12. A camera body according to claim 11, wherein said voltage genrating means generates voltages in response to mounting of said first or second photographing lens and said lens detecting means detects whether said second photographing lens is mounted on said camera body after generation of voltage from said voltage generating means.
13. A lens capable of being mounted on a camera body which has a circuit and power supply means, comprising:
a plurality of terminals for electrical connection with said circuit and said power supply means when said lens is mounted on said camera body;
another circuit for receiving a signal from said circuit of said camera body through at least part of said plurality of terminals when said lens is mounted on said camera body;
voltage detecting means for detecting that a value of voltage supplied to said another circuit by said power supply means is above a predetermined value and thereafter producing a detection signal; and
gate means for inhibiting said another circuit from receiving a signal from said circuit of said camera body when said detection signal is not produced, said gate means causing said another circuit to receive the signal from said circuit of said camera body in response to said detection signal.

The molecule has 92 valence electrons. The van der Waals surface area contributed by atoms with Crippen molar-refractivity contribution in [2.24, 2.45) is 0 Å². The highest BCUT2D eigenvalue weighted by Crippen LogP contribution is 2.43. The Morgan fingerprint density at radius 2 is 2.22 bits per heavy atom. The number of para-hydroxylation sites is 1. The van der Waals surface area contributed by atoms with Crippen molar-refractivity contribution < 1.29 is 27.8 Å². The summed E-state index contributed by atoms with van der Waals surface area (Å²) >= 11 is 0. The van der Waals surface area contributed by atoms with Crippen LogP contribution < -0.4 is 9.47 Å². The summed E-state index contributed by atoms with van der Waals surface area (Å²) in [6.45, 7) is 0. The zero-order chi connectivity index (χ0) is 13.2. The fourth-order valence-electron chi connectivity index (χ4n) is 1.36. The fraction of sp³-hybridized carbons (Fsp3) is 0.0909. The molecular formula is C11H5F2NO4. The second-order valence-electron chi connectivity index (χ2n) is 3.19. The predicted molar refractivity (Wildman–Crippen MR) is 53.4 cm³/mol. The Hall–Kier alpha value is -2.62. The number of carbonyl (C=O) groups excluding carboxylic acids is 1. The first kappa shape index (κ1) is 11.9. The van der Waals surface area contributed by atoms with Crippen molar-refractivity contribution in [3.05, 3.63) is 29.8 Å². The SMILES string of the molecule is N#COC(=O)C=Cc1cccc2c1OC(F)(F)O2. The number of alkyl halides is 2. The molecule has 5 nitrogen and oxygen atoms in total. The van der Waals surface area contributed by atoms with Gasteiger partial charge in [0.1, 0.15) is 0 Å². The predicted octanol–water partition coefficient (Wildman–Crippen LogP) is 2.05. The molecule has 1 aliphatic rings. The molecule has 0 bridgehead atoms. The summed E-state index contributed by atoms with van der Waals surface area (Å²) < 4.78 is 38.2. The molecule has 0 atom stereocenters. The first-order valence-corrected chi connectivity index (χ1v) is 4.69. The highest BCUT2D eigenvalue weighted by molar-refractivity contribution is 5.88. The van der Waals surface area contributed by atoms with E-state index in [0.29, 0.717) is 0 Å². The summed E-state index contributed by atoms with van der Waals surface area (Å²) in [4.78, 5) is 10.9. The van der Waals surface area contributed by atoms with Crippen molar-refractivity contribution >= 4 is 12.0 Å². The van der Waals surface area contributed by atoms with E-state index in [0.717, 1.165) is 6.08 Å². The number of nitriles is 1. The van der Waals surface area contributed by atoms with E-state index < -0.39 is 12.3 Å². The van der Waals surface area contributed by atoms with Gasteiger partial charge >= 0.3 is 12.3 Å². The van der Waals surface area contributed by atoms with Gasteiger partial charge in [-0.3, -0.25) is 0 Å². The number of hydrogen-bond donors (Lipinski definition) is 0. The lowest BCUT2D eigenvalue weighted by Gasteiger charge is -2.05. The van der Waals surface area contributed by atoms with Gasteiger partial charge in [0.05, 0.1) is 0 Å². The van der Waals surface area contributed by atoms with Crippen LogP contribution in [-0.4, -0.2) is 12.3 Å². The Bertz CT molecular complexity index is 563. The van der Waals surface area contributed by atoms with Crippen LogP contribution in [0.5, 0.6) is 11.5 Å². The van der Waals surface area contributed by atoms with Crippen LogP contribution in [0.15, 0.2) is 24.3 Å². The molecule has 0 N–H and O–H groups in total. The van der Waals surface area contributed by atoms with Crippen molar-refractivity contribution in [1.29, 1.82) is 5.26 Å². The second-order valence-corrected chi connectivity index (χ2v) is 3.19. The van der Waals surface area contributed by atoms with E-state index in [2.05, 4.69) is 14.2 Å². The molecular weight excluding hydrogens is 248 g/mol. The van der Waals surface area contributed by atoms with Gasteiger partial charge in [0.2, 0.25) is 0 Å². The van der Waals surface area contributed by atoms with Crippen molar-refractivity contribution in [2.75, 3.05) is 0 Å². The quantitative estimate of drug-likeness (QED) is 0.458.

14. A lens according to claim 13, wherein said another circuit is enabled to operate normally when the value of voltage supplied to and another circuit by said power supply means is above said predetermined value.
15. A lens according to claim 13, wherein said gate means is connected between said another circuit and said at least part of said plurality of terminals, which transmit said signal to said another circuit when said lens is mounted on said camera body, and wherein said gate means controls an electrical connection between said at least part of said plurality of terminals and said another circuit in response to said detection signal.
16. A lens according to claim 13, wherein said gate means is connected between said another circuit and at least part of said plurality of terminals, which supply power to said another circuit from said power supply means when said lens is mounted on said camera body, and wherein said gate means controls an electrical connection between said part of said plurality of terminals and said another circuit in response to said detection signal.
17. A lens according to claim 13, wherein said another circuit has memory means for storing data relative to an optical system of said lens, and wherein said another circuit is enabled to output said data to said circuit of said camera body through said at least part of said plurality of terminals when said value of voltage is supplied to said another circuit by said power supply means.